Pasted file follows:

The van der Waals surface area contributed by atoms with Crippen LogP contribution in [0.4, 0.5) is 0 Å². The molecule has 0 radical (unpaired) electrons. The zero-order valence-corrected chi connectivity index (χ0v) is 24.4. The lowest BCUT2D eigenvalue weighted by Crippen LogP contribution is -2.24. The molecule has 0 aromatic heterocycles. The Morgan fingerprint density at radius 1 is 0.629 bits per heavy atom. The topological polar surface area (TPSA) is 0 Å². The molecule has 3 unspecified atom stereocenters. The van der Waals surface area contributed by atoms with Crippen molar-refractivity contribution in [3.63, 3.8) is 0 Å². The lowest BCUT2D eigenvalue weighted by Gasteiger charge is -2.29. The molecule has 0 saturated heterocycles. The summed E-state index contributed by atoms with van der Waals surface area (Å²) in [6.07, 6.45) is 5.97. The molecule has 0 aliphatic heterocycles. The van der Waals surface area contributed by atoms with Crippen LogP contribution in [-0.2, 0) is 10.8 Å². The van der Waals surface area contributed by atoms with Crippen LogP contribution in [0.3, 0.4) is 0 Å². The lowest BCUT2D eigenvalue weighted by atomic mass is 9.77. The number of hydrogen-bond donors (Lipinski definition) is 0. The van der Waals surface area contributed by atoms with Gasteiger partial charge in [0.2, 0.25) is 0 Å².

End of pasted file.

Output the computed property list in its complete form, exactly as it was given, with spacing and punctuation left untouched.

The van der Waals surface area contributed by atoms with Crippen LogP contribution in [0.4, 0.5) is 0 Å². The molecule has 0 radical (unpaired) electrons. The zero-order valence-corrected chi connectivity index (χ0v) is 24.4. The lowest BCUT2D eigenvalue weighted by Crippen LogP contribution is -2.24. The molecule has 0 aromatic heterocycles. The Morgan fingerprint density at radius 1 is 0.629 bits per heavy atom. The topological polar surface area (TPSA) is 0 Å². The molecule has 3 unspecified atom stereocenters. The van der Waals surface area contributed by atoms with Crippen molar-refractivity contribution in [3.63, 3.8) is 0 Å². The lowest BCUT2D eigenvalue weighted by Gasteiger charge is -2.29. The molecule has 0 saturated heterocycles. The summed E-state index contributed by atoms with van der Waals surface area (Å²) in [6.07, 6.45) is 5.97. The molecule has 0 aliphatic heterocycles. The van der Waals surface area contributed by atoms with Crippen LogP contribution in [-0.2, 0) is 10.8 Å². The van der Waals surface area contributed by atoms with Crippen LogP contribution in [0.3, 0.4) is 0 Å². The lowest BCUT2D eigenvalue weighted by atomic mass is 9.77. The number of hydrogen-bond donors (Lipinski definition) is 0. The van der Waals surface area contributed by atoms with Gasteiger partial charge in [0.2, 0.25) is 0 Å².